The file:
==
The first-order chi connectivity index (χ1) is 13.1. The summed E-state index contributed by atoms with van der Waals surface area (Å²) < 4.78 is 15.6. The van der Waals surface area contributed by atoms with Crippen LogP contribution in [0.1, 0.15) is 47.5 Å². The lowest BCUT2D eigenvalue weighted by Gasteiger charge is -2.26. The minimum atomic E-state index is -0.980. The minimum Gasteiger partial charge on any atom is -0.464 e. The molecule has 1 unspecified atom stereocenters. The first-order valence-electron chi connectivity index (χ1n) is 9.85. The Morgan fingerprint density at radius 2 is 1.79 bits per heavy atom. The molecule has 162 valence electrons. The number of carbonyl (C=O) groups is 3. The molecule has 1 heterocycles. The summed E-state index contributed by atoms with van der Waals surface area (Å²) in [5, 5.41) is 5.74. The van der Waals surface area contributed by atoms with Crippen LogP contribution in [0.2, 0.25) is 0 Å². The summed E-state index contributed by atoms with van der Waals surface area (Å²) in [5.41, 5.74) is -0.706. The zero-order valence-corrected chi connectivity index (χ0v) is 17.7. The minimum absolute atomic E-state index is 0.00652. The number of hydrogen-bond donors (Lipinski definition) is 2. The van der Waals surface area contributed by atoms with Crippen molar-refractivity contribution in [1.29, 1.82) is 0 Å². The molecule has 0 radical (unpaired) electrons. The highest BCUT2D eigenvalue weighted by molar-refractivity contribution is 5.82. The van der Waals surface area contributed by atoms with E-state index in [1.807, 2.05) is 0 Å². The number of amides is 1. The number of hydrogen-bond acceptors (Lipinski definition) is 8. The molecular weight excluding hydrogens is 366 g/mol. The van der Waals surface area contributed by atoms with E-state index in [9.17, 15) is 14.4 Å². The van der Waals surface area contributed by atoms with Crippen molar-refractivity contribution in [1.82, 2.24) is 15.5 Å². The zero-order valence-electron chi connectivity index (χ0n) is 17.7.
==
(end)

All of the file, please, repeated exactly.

The first-order chi connectivity index (χ1) is 13.1. The summed E-state index contributed by atoms with van der Waals surface area (Å²) < 4.78 is 15.6. The van der Waals surface area contributed by atoms with Crippen LogP contribution in [0.1, 0.15) is 47.5 Å². The lowest BCUT2D eigenvalue weighted by Gasteiger charge is -2.26. The minimum atomic E-state index is -0.980. The minimum Gasteiger partial charge on any atom is -0.464 e. The molecule has 1 unspecified atom stereocenters. The first-order valence-electron chi connectivity index (χ1n) is 9.85. The Morgan fingerprint density at radius 2 is 1.79 bits per heavy atom. The molecule has 162 valence electrons. The number of carbonyl (C=O) groups is 3. The molecule has 1 heterocycles. The summed E-state index contributed by atoms with van der Waals surface area (Å²) in [5, 5.41) is 5.74. The van der Waals surface area contributed by atoms with Crippen LogP contribution in [0.2, 0.25) is 0 Å². The summed E-state index contributed by atoms with van der Waals surface area (Å²) in [5.41, 5.74) is -0.706. The zero-order valence-corrected chi connectivity index (χ0v) is 17.7. The minimum absolute atomic E-state index is 0.00652. The number of hydrogen-bond donors (Lipinski definition) is 2. The van der Waals surface area contributed by atoms with Crippen molar-refractivity contribution in [1.29, 1.82) is 0 Å². The molecule has 0 radical (unpaired) electrons. The highest BCUT2D eigenvalue weighted by molar-refractivity contribution is 5.82. The van der Waals surface area contributed by atoms with E-state index in [1.807, 2.05) is 0 Å². The number of amides is 1. The number of hydrogen-bond acceptors (Lipinski definition) is 8. The molecular weight excluding hydrogens is 366 g/mol. The van der Waals surface area contributed by atoms with E-state index in [9.17, 15) is 14.4 Å². The van der Waals surface area contributed by atoms with Crippen molar-refractivity contribution in [1.82, 2.24) is 15.5 Å². The zero-order valence-electron chi connectivity index (χ0n) is 17.7.